Aleksei Fedorchenko’s latest film, “Silent Souls,” is both silent and soulful. And incredibly Russian.

The story revolves around the ritual burial of Tanya (Yuliya Aug), the much-loved wife of the manager of a paper factory, Miron (Yuri Tsurilo).

Unwilling to involve “outsiders” in the funeral preparations for Tanya, Miron calls on his friend Aist (Igor Sergeyev), the factory’s official photographer, to accompany him on Tanya’s last journey.

The two men are Merjans, members of an ancient Finnish culture that flourished in West-Central Russia before being absorbed by the Russians in the 17th century. Their rituals are still important to the two men, however, and so they start out on their somber burial ceremonies.

Miron begins by washing the body of his naked wife and wrapping her in a blanket. Then, with Tanya in the back seat, he and Aist take off on a long journey to a lake that Tanya particularly loved. Like the Hindus, whose greatest desire is to be cremated on the banks of a river, the Merjan people also have an affinity for water in their burial rituals. And so Miron and Aist build a funeral pyre for Tanya, and afterwards distribute her ashes in the lake.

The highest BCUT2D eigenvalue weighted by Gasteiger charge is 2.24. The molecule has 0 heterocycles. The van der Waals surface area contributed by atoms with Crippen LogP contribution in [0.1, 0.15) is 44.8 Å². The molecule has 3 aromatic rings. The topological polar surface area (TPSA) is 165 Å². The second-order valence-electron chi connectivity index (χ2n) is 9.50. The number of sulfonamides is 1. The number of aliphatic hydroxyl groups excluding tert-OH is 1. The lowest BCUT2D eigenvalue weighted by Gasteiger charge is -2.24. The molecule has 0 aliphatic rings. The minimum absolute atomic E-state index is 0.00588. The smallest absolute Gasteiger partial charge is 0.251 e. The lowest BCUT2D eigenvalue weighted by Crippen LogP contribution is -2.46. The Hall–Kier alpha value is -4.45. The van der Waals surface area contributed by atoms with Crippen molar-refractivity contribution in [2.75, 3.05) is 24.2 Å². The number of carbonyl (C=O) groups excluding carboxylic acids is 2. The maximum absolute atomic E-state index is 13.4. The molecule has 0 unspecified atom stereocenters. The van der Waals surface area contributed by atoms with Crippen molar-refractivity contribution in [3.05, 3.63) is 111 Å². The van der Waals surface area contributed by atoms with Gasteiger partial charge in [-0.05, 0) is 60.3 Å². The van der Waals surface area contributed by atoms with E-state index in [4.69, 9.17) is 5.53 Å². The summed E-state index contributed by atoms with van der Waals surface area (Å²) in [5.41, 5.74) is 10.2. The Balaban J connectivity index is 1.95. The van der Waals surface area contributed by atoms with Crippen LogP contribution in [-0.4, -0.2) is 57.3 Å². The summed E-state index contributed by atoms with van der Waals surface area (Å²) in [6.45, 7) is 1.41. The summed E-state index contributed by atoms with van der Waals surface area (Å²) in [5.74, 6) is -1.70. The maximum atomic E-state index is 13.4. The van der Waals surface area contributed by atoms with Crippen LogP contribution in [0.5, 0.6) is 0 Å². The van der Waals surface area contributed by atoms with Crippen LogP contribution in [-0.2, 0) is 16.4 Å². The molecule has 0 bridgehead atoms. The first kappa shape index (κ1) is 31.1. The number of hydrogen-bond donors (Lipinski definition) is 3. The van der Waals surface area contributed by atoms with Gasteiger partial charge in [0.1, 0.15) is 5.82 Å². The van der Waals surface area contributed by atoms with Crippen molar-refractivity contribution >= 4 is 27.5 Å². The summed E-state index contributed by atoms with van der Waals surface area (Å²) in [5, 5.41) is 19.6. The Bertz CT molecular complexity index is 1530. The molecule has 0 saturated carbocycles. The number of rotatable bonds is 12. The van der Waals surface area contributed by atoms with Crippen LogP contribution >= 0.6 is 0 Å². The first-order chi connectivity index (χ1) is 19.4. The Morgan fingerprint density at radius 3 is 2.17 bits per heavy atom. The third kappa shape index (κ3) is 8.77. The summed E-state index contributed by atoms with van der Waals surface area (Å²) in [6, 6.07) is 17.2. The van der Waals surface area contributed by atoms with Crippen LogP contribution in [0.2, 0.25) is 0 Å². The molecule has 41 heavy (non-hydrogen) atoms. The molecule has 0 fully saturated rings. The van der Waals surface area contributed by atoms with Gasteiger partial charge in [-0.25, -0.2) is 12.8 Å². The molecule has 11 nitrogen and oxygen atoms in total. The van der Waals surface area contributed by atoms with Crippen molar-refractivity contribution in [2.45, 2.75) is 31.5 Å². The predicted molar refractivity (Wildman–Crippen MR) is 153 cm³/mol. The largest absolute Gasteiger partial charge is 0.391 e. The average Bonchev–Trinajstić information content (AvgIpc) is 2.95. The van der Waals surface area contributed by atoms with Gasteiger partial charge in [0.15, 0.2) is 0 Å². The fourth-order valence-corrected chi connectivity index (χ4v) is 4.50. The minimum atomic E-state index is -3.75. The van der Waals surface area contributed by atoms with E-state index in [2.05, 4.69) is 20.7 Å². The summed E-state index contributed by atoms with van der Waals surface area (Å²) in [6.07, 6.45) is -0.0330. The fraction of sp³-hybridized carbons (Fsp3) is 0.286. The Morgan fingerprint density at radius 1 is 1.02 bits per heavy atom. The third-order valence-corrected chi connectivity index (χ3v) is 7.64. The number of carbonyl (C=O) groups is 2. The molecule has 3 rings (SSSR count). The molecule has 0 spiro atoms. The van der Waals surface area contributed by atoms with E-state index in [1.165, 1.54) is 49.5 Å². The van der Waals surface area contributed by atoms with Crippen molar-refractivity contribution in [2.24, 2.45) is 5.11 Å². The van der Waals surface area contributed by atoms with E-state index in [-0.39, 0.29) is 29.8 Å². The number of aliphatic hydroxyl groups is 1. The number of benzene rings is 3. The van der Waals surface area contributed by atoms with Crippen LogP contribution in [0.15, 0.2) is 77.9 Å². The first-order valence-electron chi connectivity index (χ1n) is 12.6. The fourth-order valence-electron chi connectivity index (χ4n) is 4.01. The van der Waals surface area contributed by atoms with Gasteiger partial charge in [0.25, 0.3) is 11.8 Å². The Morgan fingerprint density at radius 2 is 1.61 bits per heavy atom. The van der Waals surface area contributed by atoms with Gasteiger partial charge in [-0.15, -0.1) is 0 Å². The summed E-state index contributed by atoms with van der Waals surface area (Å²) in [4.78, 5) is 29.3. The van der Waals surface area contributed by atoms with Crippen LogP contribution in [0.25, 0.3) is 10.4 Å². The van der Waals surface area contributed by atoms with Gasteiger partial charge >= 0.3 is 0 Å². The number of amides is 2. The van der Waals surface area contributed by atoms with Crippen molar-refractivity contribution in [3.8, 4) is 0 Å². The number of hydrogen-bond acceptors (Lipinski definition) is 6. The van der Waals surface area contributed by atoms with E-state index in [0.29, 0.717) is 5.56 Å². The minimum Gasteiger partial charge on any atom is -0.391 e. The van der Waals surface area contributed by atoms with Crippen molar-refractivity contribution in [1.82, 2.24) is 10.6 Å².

It’s a simple story, elongated by long stretches of silence as the two men drive through the dreary, rainy, gray November countryside. Miron practices “smoking” which is the Merjan custom of revealing aloud some of the most intimate moments he spent with his wife, presumably to provide him with remembered contentment and to mitigate his grief.

The film contains long stretches of empty country road, traveled for long minutes by car or by bicycle, with minimal voice-over (and English captions) to fortify the action. And yet, somehow it is compelling. You are interested and engaged by these two men in their solitary silences, their Pinteresque pauses, and their unspoken camaraderie.

“Silent Souls” is not for everyone. But it’s poetry, dark and bleak, and, as I said earlier, incredibly Russian.

“Silent Souls,” which was an official entry in the New York Film Festival, and the Toronto and Venice International Film Festivals in 2010, opens in Los Angeles at the Laemmle Theaters on Sept. 30.

Cynthia Citron can be reached at

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